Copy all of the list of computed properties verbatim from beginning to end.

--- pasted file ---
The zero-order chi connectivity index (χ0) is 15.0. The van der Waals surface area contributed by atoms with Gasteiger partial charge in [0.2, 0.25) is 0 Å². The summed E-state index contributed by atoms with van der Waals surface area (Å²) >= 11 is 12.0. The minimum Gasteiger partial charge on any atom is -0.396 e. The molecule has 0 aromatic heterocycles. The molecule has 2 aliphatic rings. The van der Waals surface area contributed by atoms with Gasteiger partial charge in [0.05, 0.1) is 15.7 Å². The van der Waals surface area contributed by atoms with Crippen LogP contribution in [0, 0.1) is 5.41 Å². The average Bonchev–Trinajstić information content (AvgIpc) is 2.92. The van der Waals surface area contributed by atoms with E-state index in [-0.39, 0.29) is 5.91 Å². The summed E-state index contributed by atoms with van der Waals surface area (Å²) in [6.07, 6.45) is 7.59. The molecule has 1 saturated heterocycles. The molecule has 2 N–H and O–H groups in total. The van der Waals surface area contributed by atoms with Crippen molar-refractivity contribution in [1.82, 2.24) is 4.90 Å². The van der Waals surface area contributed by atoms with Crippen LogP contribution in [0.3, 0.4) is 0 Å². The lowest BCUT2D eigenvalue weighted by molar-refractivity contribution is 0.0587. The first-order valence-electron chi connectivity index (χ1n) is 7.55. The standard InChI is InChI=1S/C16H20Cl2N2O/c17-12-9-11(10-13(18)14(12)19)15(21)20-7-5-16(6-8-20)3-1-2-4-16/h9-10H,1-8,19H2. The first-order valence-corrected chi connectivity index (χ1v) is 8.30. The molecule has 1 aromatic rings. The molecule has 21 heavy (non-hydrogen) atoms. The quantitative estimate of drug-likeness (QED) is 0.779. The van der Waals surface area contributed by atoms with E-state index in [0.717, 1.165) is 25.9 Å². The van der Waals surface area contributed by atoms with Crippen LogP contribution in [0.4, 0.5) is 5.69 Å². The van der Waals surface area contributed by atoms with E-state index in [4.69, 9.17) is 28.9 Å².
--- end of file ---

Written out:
The zero-order chi connectivity index (χ0) is 15.0. The van der Waals surface area contributed by atoms with Gasteiger partial charge in [0.2, 0.25) is 0 Å². The summed E-state index contributed by atoms with van der Waals surface area (Å²) >= 11 is 12.0. The minimum Gasteiger partial charge on any atom is -0.396 e. The molecule has 0 aromatic heterocycles. The molecule has 2 aliphatic rings. The van der Waals surface area contributed by atoms with Gasteiger partial charge in [0.05, 0.1) is 15.7 Å². The van der Waals surface area contributed by atoms with Crippen LogP contribution in [0, 0.1) is 5.41 Å². The average Bonchev–Trinajstić information content (AvgIpc) is 2.92. The van der Waals surface area contributed by atoms with E-state index in [-0.39, 0.29) is 5.91 Å². The summed E-state index contributed by atoms with van der Waals surface area (Å²) in [6.07, 6.45) is 7.59. The molecule has 1 saturated heterocycles. The molecule has 2 N–H and O–H groups in total. The van der Waals surface area contributed by atoms with Crippen molar-refractivity contribution in [1.82, 2.24) is 4.90 Å². The van der Waals surface area contributed by atoms with Crippen LogP contribution in [0.3, 0.4) is 0 Å². The lowest BCUT2D eigenvalue weighted by molar-refractivity contribution is 0.0587. The first-order valence-electron chi connectivity index (χ1n) is 7.55. The standard InChI is InChI=1S/C16H20Cl2N2O/c17-12-9-11(10-13(18)14(12)19)15(21)20-7-5-16(6-8-20)3-1-2-4-16/h9-10H,1-8,19H2. The first-order valence-corrected chi connectivity index (χ1v) is 8.30. The molecule has 1 aromatic rings. The molecule has 21 heavy (non-hydrogen) atoms. The quantitative estimate of drug-likeness (QED) is 0.779. The van der Waals surface area contributed by atoms with E-state index in [0.717, 1.165) is 25.9 Å². The van der Waals surface area contributed by atoms with Crippen LogP contribution in [0.4, 0.5) is 5.69 Å². The van der Waals surface area contributed by atoms with E-state index in [4.69, 9.17) is 28.9 Å².